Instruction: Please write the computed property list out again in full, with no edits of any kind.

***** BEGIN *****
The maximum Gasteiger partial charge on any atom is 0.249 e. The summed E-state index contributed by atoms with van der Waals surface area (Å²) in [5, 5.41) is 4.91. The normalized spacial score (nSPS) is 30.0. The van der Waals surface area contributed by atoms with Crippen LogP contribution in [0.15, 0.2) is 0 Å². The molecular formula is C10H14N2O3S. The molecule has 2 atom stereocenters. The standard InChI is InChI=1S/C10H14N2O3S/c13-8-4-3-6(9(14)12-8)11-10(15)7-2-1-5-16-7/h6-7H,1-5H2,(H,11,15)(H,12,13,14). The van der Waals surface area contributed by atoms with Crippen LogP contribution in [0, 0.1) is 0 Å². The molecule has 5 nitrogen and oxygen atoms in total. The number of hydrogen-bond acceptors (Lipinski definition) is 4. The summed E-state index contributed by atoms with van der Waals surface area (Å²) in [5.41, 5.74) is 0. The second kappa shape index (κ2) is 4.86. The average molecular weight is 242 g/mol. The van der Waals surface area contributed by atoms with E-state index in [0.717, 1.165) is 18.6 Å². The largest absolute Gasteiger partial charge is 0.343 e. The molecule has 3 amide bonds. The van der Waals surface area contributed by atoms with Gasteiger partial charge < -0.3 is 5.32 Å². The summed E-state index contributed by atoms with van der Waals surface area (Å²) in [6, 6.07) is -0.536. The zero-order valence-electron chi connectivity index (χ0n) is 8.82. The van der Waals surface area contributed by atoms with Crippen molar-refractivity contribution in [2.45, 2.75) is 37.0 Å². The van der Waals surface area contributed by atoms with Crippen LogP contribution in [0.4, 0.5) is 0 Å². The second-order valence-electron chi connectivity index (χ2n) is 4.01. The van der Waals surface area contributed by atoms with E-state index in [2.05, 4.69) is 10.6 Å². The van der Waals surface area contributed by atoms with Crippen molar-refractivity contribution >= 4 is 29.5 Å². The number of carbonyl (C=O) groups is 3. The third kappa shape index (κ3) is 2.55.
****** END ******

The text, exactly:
The maximum Gasteiger partial charge on any atom is 0.249 e. The summed E-state index contributed by atoms with van der Waals surface area (Å²) in [5, 5.41) is 4.91. The normalized spacial score (nSPS) is 30.0. The van der Waals surface area contributed by atoms with Crippen LogP contribution in [0.15, 0.2) is 0 Å². The molecular formula is C10H14N2O3S. The molecule has 2 atom stereocenters. The standard InChI is InChI=1S/C10H14N2O3S/c13-8-4-3-6(9(14)12-8)11-10(15)7-2-1-5-16-7/h6-7H,1-5H2,(H,11,15)(H,12,13,14). The van der Waals surface area contributed by atoms with Crippen LogP contribution in [0, 0.1) is 0 Å². The molecule has 5 nitrogen and oxygen atoms in total. The number of hydrogen-bond acceptors (Lipinski definition) is 4. The summed E-state index contributed by atoms with van der Waals surface area (Å²) in [5.41, 5.74) is 0. The second kappa shape index (κ2) is 4.86. The average molecular weight is 242 g/mol. The van der Waals surface area contributed by atoms with E-state index in [0.717, 1.165) is 18.6 Å². The largest absolute Gasteiger partial charge is 0.343 e. The molecule has 3 amide bonds. The van der Waals surface area contributed by atoms with Gasteiger partial charge < -0.3 is 5.32 Å². The summed E-state index contributed by atoms with van der Waals surface area (Å²) in [6, 6.07) is -0.536. The zero-order valence-electron chi connectivity index (χ0n) is 8.82. The van der Waals surface area contributed by atoms with Crippen molar-refractivity contribution in [2.45, 2.75) is 37.0 Å². The van der Waals surface area contributed by atoms with Crippen LogP contribution in [0.4, 0.5) is 0 Å². The second-order valence-electron chi connectivity index (χ2n) is 4.01. The van der Waals surface area contributed by atoms with E-state index in [2.05, 4.69) is 10.6 Å². The van der Waals surface area contributed by atoms with Crippen molar-refractivity contribution >= 4 is 29.5 Å². The number of carbonyl (C=O) groups is 3. The third kappa shape index (κ3) is 2.55.